Airbus Says Zero-Carbon Regional Jet May Arrive as Soon as 2030s

Airbus SE could potentially build an emission-free, 100-seat regional aircraft by the early 2030s, as the aviation industry speeds its response to mounting concern over air travel’s carbon footprint, according to the head of the planemaker’s new-product development arm.

The European manufacturer is working on multiple methods to reduce carbon-dioxide emissions, Sandra Bour Schaeffer, chief executive officer of Airbus ExO Alpha, said in an interview Saturday ahead of the Dubai Airshow.

The company is working with partners including engine manufacturers and startups to build more fuel-efficient engines, explore hybrids and alternative fuels, and to improve aerodynamics, Schaeffer said.

Airlines and planemakers are under intense scrutiny over the industry’s role in contributing to global warming. But their ability to respond is limited by development cycles lasting a decade or longer and products that can last 50 years. Meanwhile, rising air traffic is adding to pressure on the sector to come up with a response.

In June, Toulouse, France-based Airbus, its U.S. rival Boeing Co. and other large players pledged to reduce the industry’s net CO2 emissions by half in 2050 compared with 2005 levels.

“Today there is no single solution to meet the commitments in 2050 but there are a number of solutions that if you put together will drive to that path,” Schaeffer said.

Approaches are likely to differ depending on the type and size of aircraft, she said.

Airlines are already offering what they consider more sustainable aviation fuels consisting of biofuels blended with conventional propellants, though the additives are expensive and their impact on emissions depend on how they’re produced.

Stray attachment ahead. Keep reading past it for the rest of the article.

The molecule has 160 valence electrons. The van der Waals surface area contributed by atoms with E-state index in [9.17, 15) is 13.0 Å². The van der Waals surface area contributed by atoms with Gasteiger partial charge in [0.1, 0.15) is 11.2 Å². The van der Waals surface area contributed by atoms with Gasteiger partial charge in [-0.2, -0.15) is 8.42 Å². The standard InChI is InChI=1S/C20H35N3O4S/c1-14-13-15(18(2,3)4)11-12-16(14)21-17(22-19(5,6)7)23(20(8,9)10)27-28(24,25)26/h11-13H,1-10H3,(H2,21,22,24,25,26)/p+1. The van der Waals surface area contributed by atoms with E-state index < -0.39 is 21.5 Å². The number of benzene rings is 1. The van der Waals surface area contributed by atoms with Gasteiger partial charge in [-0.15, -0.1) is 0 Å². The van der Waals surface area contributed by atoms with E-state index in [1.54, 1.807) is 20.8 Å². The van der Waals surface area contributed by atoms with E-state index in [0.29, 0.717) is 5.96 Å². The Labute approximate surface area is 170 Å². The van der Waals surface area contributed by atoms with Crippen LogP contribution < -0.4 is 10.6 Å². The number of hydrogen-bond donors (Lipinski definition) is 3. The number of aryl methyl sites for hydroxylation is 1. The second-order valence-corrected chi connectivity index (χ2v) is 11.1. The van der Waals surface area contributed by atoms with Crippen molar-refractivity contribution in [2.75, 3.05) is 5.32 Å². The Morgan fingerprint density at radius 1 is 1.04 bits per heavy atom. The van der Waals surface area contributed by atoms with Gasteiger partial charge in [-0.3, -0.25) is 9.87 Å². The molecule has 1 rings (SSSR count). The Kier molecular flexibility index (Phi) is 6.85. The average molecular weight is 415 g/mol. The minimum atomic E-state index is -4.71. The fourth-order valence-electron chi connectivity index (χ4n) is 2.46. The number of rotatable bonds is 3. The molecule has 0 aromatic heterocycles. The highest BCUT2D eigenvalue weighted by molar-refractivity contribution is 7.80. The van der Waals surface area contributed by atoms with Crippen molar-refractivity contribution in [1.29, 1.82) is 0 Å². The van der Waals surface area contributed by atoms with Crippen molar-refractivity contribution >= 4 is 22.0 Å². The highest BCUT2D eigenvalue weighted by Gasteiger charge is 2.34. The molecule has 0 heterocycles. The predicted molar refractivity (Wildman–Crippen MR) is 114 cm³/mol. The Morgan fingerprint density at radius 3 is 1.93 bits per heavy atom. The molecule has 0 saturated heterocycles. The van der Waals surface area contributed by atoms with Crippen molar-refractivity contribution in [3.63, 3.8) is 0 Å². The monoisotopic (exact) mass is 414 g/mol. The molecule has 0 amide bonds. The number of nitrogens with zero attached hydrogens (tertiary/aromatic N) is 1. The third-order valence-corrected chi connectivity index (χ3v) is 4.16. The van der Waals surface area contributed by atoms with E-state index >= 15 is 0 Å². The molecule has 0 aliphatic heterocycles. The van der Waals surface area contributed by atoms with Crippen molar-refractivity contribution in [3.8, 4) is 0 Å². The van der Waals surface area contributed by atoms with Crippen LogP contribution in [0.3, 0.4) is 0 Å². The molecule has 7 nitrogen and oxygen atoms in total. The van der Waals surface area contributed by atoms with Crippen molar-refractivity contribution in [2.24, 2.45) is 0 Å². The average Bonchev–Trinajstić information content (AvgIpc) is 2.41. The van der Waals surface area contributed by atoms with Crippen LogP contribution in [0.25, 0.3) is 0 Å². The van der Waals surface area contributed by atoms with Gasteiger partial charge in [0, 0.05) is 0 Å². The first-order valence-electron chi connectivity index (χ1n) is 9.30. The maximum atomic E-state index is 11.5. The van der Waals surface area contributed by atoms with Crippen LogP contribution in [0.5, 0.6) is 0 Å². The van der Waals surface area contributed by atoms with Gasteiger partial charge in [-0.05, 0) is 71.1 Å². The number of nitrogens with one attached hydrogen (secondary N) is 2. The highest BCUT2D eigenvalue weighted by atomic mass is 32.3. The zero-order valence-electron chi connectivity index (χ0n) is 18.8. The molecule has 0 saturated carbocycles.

‘Flight Shame’

While smaller regional planes could fly emission-free by the early 2030s, larger long-range jets such as the A350 would need to adopt multiple technologies, Schaeffer said.

“Flight shame” — travelers feeling guilty about their carbon footprint — is a real phenomenon and the cost of offsetting carbon emissions from flight could surpass current industry estimates by a factor of 10, Citigroup analysts including Mark Manduca wrote in a research note last month.

Groups such as Extinction Rebellion and activists like 16-year-old Swedish environmentalist Greta Thunberg are fueling the flight-shame movement, and in some parts of Europe, people are already shunning planes in favor of more climate-friendly alternatives.

The launch of hybrid or electric models, while the biggest advance in the industry for decades, would bring its own challenges, not least convincing airlines to back technology that might initially offer only limited range and capacity.

Most current electrification efforts are focused on smaller aircraft. Zunum Aero, backed by Boeing and JetBlue Airways Corp., aims to bring a hybrid-electric commuter model to market by 2022. MagniX Technologies Pty Ltd. is developing a propulsion system for an all-electric plane with a similar date in mind. Israeli startup Eviation is also going fully electric, with a nine-passenger plane that made its debut at the Paris Air Show in June.

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